Shadows and Shade
July 25th, 2016 by David Labelle

By stepping into the shadow with your subjects—and exposing for shadow—you eliminate harsh shadows and take advantage of soft, even light as in this photo of Toddy and Kate. © David LaBelle

I love shadows because it means the sun is shining somewhere. Those long, deep shadows can be such wonderful helpers for revealing dimension and texture in your photos. They also can be useful elements to add life, scale, movement and mystery to your photos—great gifts in architectural photography.

As my artistic wife observes, “Shadows are free and fluid. A tree is limited, but the shadow of a tree is not; it is liberated and often better than reality.”

Like sharp relatives, shadows can be challenging and difficult to manage. Avoiding lens flare, loss of contrast and figuring exposure requires observation and thought.

There are three common mistakes I see when photographing shadows.

The first is the backlight flare that often occurs when you stand in sunlight while trying to make a picture of someone or something in shadow or open shade. If you are squinting while trying to make the picture, your camera is likely struggling, too.

The second potential disaster is the splotchy-skin look. Magical sunlight sprinkles through dancing tree leaves, creating hundreds of sharp light shards. Though pretty to the naked eye, the exposure difference between the spots of bright light and deep shadow can be a photographic nightmare. It pains me to think of how many “splotchy” and “speckled” midday wedding pictures I have seen made where bride and groom appear to be suffering from a terrible skin disorder.

The third is the accidental silhouette. Standing in the shade with your subject, your light meter reads the bright highlight and makes the exposure accordingly.

Here is my advice when it comes to photographing shadows or open shade:

  • Embrace shadows. Go on a shadow hunt on a bright sunny day—a fun exercise that just might yield some surprising photos. When photographing shadows, expose for the highlights around them and not for the shadows themselves.
  • Get in the shadow. When photographing subjects in shadow, stepping into the shadows with your subjects on bright, sunny days with deep or harsh shadows may be the most important tip I can offer.
  • Use a lens shade. I see a lot of folks with shades turned backwards, rendering them useless. Lens shades are made to block peripheral light, which minimizes glare and helps the contrast in your image. This may not seem like a big deal, but I assure you, it is. Warning: Be careful when using super-wide-angle lenses that you don’t capture the rim of the shade in your frame. Without getting too technical here, wide f-stops can help avoid this.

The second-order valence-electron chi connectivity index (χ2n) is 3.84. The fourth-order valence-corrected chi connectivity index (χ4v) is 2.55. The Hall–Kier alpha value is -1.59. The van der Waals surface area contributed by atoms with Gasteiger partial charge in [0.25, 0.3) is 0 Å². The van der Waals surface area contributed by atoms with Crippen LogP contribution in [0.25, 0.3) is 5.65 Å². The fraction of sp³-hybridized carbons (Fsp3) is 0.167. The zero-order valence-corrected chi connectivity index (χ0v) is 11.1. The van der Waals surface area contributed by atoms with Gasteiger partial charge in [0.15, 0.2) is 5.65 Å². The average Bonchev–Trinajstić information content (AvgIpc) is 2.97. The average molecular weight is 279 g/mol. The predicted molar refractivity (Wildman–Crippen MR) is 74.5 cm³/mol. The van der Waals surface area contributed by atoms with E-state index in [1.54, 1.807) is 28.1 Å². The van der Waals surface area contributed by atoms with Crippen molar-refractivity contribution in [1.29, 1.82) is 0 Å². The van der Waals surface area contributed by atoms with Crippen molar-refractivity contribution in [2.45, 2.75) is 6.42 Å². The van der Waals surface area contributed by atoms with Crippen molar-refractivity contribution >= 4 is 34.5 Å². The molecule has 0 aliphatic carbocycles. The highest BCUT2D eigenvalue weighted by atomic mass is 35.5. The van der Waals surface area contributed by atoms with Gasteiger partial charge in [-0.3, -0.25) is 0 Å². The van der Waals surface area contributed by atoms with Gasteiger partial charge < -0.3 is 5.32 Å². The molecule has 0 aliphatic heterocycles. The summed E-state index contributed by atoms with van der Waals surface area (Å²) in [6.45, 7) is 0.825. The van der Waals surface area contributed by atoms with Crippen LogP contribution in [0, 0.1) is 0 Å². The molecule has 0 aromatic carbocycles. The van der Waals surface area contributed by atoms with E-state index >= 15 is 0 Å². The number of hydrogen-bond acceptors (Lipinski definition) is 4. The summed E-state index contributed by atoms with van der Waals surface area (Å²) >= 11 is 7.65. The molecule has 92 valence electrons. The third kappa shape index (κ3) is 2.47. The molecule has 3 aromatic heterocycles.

• Make your exposure for subjects in shadow and not the highlight behind them, unless you want silhouettes.
  • Use flash. Shadows are great because they usually offer even light with less contrast and exposure variance. A little flash goes a long way to awaken those shadows with more lively color or even out light shards dancing through leaves. Not only will the artificial light open up those shadows, it will awaken colors that may be muted in the shadowy light. Once again, it is critical to step into the shadow when photographing. If you feel comfortable with your camera settings, try making your exposure for the highlight behind your shadowed subject and add light with a strobe/flash.
  • Use a reflector to redirect the bright sunlight and open up shadows. The key is to point your reflector at the sun, catch the light and redirect it onto your subject. The shinier the reflector—silver, bronze or white—determines the intensity of the light reflected. If your subjects are squinting, you might want to use white instead of a shiny surface.
  • Wear a hat. I wear one not only because I am follically challenged on top, but so I have an instant sun shade to block light that causes lens flare or dulls image contrast.

daveDavid LaBelle is an internationally known photographer, teacher, author and lecturer. He has worked for newspapers and magazines across the United States and taught at three universities. He applies many of the lessons he learned during his magical boyhood years in rural California to photography. For more information, visit